The Thondman family has played and continues to play an important role in the political affairs of Sri Lanka in general and the up country regions in particular. “Plantation patriarch” Saumiyamoorthy (spelled as Savumimoorthy and Saumyamurthy also)Thondaman was for several decades the leader of the CWC which is the largest Trade Union cum political party representing the estate workers of Sri Lanka. He has been both an elected and appointed member of Parliament and Cabinet minister for many years. His son Ramanathan Thondaman was elected to the Central Provincial Council and served as a provincial minister.
Saumiyamoorthy’s grandson and Ramanathan’s son Arumugan Thondaman was also a prominent political leader. He was elected to Parliament from the Nuwara -Eliya district continuously from 1994 to 2020. In addition to being the CWC leader , Arumugan has been a cabinet minister for many years. Arumugan’s only son Jeevan Thondaman who was elected an MP after his father’s demise is currently a state minister in the Government. He is also the CWC General-Secretary. Arumugan’s nephew (sister’s son) Senthil Thondaman is also in politics and was a minister in the Uva provincial council.
Saumiyamoorthy Arumugan Ramanathan Thondaman known generally as Arumugan Thondaman was born on May 29th 1964 in Munapudur in the Sivagangai district of Tamil Nadu state in India. He was the youngest with three elder sisters. All the girls were born in Sri Lanka. His parents Ramanathan and Rajeshwari Thondaman wanting a “boy” had gone to the famous Rameshwaram temple in Tamil Nadu and conducted special poojas praying for a son. Lord Shiva the primary Deity worshipped as Ramanathaswamy at the temple answered their prayers.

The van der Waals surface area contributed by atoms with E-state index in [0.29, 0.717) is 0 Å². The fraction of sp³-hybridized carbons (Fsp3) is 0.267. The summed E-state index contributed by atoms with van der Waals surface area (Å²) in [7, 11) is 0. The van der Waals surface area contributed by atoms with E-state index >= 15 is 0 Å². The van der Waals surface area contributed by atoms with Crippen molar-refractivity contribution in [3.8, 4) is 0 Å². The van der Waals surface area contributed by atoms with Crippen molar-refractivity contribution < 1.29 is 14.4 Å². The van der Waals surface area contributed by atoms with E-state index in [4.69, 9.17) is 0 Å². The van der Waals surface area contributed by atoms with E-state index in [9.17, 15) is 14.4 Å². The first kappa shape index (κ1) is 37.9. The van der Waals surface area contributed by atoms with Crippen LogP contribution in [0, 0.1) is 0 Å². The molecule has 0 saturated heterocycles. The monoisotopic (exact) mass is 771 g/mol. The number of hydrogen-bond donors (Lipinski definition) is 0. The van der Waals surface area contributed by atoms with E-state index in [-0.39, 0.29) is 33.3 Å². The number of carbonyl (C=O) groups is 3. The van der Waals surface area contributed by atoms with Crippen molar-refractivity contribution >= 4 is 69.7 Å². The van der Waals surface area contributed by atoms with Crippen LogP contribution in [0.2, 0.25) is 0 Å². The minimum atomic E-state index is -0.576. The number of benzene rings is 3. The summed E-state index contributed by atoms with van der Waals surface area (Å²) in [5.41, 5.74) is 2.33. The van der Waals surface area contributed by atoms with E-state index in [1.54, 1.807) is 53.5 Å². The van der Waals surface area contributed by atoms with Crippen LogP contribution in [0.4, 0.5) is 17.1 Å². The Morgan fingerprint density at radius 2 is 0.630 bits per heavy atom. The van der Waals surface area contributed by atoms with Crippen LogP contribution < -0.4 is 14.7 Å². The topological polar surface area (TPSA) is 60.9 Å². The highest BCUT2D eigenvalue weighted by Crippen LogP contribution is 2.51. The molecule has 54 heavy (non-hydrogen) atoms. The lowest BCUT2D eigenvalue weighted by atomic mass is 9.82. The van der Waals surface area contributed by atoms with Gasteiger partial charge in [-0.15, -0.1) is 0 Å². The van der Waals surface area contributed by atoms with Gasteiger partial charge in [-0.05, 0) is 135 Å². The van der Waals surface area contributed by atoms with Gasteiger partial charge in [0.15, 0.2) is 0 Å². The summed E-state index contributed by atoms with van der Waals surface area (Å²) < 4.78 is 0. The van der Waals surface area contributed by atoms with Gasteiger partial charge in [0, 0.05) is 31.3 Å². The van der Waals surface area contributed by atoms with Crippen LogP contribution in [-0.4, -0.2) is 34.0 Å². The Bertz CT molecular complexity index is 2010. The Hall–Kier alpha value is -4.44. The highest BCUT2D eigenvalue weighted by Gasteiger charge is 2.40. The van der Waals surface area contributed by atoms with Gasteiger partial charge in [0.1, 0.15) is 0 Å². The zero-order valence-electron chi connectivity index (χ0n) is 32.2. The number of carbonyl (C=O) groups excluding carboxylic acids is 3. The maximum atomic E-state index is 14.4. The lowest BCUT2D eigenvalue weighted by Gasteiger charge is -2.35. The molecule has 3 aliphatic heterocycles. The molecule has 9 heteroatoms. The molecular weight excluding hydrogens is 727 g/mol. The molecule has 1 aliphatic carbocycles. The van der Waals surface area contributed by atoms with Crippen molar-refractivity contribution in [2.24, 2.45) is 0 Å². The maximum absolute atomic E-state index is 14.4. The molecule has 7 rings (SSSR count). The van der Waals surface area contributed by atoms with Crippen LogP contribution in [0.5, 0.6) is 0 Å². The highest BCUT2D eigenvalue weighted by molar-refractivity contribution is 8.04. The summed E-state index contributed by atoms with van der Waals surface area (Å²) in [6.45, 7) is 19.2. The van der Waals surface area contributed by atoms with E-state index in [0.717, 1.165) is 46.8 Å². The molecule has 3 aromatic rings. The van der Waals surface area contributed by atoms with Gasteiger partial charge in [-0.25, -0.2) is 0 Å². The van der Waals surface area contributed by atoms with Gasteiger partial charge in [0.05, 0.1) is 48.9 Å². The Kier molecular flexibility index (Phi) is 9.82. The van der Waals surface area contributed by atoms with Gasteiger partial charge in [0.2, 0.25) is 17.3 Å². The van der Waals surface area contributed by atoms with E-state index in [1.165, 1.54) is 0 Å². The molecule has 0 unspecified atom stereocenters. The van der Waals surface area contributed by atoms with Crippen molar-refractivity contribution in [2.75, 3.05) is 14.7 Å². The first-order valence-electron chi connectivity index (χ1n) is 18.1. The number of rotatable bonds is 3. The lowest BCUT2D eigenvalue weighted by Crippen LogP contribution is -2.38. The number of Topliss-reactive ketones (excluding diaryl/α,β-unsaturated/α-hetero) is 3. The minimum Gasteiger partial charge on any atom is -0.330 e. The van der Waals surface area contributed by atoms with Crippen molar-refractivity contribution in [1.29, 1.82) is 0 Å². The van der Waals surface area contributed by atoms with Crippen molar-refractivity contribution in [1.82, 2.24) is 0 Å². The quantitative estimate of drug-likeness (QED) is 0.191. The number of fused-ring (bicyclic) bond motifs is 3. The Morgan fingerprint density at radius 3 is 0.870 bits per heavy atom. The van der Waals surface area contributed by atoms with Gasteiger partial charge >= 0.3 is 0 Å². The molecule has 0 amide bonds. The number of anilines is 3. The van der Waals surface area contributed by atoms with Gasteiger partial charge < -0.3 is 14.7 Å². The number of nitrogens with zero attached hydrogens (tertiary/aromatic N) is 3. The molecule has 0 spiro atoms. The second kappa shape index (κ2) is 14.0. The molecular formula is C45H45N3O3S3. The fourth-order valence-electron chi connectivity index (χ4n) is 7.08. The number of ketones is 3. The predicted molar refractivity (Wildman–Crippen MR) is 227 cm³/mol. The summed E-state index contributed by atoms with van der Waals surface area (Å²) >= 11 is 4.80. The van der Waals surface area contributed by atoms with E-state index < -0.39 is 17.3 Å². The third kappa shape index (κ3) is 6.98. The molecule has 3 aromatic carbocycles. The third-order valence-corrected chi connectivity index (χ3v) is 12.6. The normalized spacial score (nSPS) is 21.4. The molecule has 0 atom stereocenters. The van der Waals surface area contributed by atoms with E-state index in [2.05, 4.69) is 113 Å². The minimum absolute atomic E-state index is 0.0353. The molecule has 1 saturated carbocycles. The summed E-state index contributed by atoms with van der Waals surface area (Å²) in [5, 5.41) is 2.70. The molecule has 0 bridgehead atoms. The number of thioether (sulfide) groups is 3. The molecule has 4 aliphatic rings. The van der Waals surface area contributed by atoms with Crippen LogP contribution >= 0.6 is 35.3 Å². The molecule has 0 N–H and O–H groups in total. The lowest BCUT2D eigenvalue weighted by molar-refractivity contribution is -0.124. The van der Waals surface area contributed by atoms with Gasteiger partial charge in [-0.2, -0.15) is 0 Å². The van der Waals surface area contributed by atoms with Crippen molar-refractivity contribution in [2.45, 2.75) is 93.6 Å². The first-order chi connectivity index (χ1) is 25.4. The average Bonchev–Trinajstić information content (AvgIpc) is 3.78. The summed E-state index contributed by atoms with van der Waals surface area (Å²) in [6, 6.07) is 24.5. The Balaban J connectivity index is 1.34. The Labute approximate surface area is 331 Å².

According to Anuradha Shanthamohan the eldest sister of Arumugan, their mother Rajeshwari was in the Northern side of the Thondaman family’s ancestral abode in Munapudur when she underwent labor contractions. Rajeshwari was immediately asked to walk across to the room at the southern side by her father -in -law Saumiyamoorthy Thondaman’s sister. This was because Saumiyamoorthy had been born in that southern room(thekkippatti) in 1913. And so the grandson was born in the same room as his illustrious grandfather.
Everything was not rosy. The new arrival was rather sickly. He suffered from diarrhoeal ailments during the first month and was constantly dehydrated. The new born child had to be hospitalised in the village hospital. The baby’s state was so critical that the doctors at one stage had said there was no hope. However in what was perhaps the first display of the fighting spirit that characterised Arumugan, the infant fought back and recovered miraculously. Four months later Arumugan arrived in Sri Lanka via Thalaimannar.